The paralyzed cat. Neuroanatomic diagnosis and specific spinal cord diseases

Arianna Negrin, Scott Schatzberg, Simon R. Platt

    Research output: Contribution to journalReview articleResearchpeer-review

    9 Citations (Scopus)


    Practical relevance: Neurological diagnosis in veterinary practice can be very cAlthough gait disturbance is one of the most common neurological presentations in feline medicine, the clinical approach to the paralyzed cat can be challenging. After excluding orthopedic and cardiovascular diseases that may mimic a neurological condition, the clinician has to address a long list of different diseases that may affect the spinal cord and produce paresis. Clinical challenges: In many cases a definitive cause of spinal weakness in cats is difficult to prove. Even when treatable diseases are identified, the prognosis is very much dependent on the severity of the clinical signs and their chronicity. This review sets out to describe the specific approach, diagnosis and management of cats with spinal cord disease and to outline the most common diseases responsible. Patient group: Patients of either gender and all ages and breeds can be affected by spinal cord disease. Evidence base: Many diseases affecting the spinal cord of cats, which include fibrocartilaginous embolic myelopathy, intervertebral disc disease, exogenous spinal cord trauma, spinal cord lymphosarcoma and feline infectious peritonitis, are well described in the literature. Many of these descriptions, however, have been based on case reports or series. While there have been several retrospective studies that describe the characteristics and incidence of these diseases in cats, there are no long term treatment trials or outcome studies to assist with prognostic determinations. © 2009 ESFM and AAFP.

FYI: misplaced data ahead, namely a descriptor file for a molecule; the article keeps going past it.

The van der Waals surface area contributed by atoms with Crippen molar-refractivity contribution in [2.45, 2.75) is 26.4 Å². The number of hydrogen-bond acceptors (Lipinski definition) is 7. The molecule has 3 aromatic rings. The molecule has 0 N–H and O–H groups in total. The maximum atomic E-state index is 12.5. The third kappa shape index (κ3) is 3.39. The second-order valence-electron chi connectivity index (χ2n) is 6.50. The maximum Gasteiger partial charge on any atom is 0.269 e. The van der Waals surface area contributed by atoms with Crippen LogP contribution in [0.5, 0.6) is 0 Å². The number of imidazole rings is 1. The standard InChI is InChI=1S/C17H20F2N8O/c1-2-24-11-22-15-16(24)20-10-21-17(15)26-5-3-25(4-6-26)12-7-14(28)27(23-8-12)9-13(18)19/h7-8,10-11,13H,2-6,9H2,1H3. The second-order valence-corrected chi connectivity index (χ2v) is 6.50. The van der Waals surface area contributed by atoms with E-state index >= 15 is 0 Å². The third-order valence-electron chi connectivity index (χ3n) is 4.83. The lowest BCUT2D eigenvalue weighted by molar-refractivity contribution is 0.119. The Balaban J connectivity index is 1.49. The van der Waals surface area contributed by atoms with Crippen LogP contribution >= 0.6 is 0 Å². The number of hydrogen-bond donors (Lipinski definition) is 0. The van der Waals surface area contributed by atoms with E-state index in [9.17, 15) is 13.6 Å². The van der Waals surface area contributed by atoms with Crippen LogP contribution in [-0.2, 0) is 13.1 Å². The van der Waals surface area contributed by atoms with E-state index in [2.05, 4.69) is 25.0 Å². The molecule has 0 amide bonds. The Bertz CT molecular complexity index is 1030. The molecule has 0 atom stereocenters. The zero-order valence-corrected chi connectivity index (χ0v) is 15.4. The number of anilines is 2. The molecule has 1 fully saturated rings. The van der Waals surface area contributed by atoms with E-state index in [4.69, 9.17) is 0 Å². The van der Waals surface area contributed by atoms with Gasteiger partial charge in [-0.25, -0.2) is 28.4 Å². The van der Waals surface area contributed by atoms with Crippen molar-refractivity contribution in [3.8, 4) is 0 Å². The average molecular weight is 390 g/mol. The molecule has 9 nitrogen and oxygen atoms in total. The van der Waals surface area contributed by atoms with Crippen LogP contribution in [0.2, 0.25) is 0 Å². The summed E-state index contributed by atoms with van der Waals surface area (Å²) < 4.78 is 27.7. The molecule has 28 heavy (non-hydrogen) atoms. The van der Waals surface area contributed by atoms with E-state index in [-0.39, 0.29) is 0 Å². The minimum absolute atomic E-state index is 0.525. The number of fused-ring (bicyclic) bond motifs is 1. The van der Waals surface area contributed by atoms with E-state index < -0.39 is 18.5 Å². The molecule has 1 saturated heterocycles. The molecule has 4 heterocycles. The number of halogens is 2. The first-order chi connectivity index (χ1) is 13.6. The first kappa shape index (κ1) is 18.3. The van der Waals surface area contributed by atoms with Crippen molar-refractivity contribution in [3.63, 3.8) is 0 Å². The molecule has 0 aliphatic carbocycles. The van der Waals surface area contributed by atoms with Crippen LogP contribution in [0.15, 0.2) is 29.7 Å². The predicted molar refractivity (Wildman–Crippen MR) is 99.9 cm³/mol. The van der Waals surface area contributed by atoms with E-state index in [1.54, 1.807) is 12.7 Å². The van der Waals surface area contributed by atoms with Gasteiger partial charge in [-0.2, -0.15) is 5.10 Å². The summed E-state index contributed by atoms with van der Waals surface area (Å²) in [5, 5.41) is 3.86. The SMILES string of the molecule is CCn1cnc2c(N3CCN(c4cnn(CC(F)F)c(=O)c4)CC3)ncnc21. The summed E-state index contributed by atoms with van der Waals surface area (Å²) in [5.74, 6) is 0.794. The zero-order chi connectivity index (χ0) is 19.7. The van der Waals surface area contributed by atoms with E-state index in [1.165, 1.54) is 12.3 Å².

Original languageEnglish
    Pages (from-to)361-372
    JournalJournal of Feline Medicine and Surgery
    Issue number5
    Publication statusPublished - 1 May 2009


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